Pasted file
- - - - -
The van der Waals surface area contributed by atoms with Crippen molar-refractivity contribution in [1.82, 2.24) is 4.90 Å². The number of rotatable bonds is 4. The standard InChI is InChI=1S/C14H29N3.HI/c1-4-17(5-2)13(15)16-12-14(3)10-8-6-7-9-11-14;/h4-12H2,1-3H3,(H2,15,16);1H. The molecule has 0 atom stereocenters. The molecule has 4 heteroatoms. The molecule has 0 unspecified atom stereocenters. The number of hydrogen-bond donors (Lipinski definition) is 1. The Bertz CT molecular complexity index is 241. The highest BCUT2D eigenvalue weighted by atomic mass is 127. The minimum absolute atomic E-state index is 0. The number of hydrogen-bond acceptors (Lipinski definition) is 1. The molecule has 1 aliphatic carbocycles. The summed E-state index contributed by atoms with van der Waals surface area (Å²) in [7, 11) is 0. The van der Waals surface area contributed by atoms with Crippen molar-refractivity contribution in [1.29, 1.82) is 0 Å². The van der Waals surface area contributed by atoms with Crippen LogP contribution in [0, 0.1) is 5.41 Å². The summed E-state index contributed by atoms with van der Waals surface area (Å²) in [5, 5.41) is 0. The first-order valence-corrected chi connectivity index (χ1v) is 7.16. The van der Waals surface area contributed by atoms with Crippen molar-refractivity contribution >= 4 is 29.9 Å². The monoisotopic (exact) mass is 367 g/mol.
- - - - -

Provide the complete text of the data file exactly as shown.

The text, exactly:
The van der Waals surface area contributed by atoms with Crippen molar-refractivity contribution in [1.82, 2.24) is 4.90 Å². The number of rotatable bonds is 4. The standard InChI is InChI=1S/C14H29N3.HI/c1-4-17(5-2)13(15)16-12-14(3)10-8-6-7-9-11-14;/h4-12H2,1-3H3,(H2,15,16);1H. The molecule has 0 atom stereocenters. The molecule has 4 heteroatoms. The molecule has 0 unspecified atom stereocenters. The number of hydrogen-bond donors (Lipinski definition) is 1. The Bertz CT molecular complexity index is 241. The highest BCUT2D eigenvalue weighted by atomic mass is 127. The minimum absolute atomic E-state index is 0. The number of hydrogen-bond acceptors (Lipinski definition) is 1. The molecule has 1 aliphatic carbocycles. The summed E-state index contributed by atoms with van der Waals surface area (Å²) in [7, 11) is 0. The van der Waals surface area contributed by atoms with Crippen molar-refractivity contribution in [1.29, 1.82) is 0 Å². The van der Waals surface area contributed by atoms with Crippen LogP contribution in [0, 0.1) is 5.41 Å². The summed E-state index contributed by atoms with van der Waals surface area (Å²) in [5, 5.41) is 0. The first-order valence-corrected chi connectivity index (χ1v) is 7.16. The van der Waals surface area contributed by atoms with Crippen molar-refractivity contribution >= 4 is 29.9 Å². The monoisotopic (exact) mass is 367 g/mol.